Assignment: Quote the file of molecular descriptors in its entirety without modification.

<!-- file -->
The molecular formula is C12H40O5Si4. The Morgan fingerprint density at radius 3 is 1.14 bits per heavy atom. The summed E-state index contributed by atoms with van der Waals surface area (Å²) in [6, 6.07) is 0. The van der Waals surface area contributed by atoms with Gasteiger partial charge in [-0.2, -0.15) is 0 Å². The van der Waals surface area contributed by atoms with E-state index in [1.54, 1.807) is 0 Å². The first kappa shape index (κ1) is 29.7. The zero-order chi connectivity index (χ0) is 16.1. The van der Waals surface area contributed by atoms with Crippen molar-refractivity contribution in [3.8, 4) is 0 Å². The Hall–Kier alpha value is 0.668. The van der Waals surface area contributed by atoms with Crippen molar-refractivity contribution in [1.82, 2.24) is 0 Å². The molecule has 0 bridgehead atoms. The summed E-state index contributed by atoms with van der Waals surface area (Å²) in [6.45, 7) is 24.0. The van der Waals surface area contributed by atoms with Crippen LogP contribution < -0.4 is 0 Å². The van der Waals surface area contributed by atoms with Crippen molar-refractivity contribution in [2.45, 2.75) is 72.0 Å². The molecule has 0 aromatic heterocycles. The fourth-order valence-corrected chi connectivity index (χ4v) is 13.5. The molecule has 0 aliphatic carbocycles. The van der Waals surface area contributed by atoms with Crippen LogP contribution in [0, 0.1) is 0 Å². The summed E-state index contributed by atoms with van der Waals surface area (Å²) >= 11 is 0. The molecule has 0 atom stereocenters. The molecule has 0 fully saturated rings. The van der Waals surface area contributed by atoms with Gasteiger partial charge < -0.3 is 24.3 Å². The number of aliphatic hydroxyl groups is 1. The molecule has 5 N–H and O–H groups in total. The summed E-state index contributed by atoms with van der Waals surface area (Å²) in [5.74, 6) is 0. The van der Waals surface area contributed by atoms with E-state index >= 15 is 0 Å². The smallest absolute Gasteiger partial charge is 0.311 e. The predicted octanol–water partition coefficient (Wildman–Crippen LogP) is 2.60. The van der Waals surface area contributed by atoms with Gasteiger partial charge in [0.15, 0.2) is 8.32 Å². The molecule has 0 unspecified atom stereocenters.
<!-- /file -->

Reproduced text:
The molecular formula is C12H40O5Si4. The Morgan fingerprint density at radius 3 is 1.14 bits per heavy atom. The summed E-state index contributed by atoms with van der Waals surface area (Å²) in [6, 6.07) is 0. The van der Waals surface area contributed by atoms with Gasteiger partial charge in [-0.2, -0.15) is 0 Å². The van der Waals surface area contributed by atoms with E-state index in [1.54, 1.807) is 0 Å². The first kappa shape index (κ1) is 29.7. The zero-order chi connectivity index (χ0) is 16.1. The van der Waals surface area contributed by atoms with Crippen molar-refractivity contribution in [3.8, 4) is 0 Å². The Hall–Kier alpha value is 0.668. The van der Waals surface area contributed by atoms with Crippen molar-refractivity contribution in [1.82, 2.24) is 0 Å². The molecule has 0 bridgehead atoms. The summed E-state index contributed by atoms with van der Waals surface area (Å²) in [6.45, 7) is 24.0. The van der Waals surface area contributed by atoms with Crippen LogP contribution < -0.4 is 0 Å². The van der Waals surface area contributed by atoms with Crippen molar-refractivity contribution in [2.45, 2.75) is 72.0 Å². The molecule has 0 aromatic heterocycles. The fourth-order valence-corrected chi connectivity index (χ4v) is 13.5. The molecule has 0 aliphatic carbocycles. The van der Waals surface area contributed by atoms with Crippen LogP contribution in [0, 0.1) is 0 Å². The summed E-state index contributed by atoms with van der Waals surface area (Å²) >= 11 is 0. The molecule has 0 atom stereocenters. The molecule has 0 fully saturated rings. The van der Waals surface area contributed by atoms with Gasteiger partial charge < -0.3 is 24.3 Å². The number of aliphatic hydroxyl groups is 1. The molecule has 5 N–H and O–H groups in total. The summed E-state index contributed by atoms with van der Waals surface area (Å²) in [5.74, 6) is 0. The van der Waals surface area contributed by atoms with E-state index >= 15 is 0 Å². The smallest absolute Gasteiger partial charge is 0.311 e. The predicted octanol–water partition coefficient (Wildman–Crippen LogP) is 2.60. The van der Waals surface area contributed by atoms with Gasteiger partial charge in [0.15, 0.2) is 8.32 Å². The molecule has 0 unspecified atom stereocenters.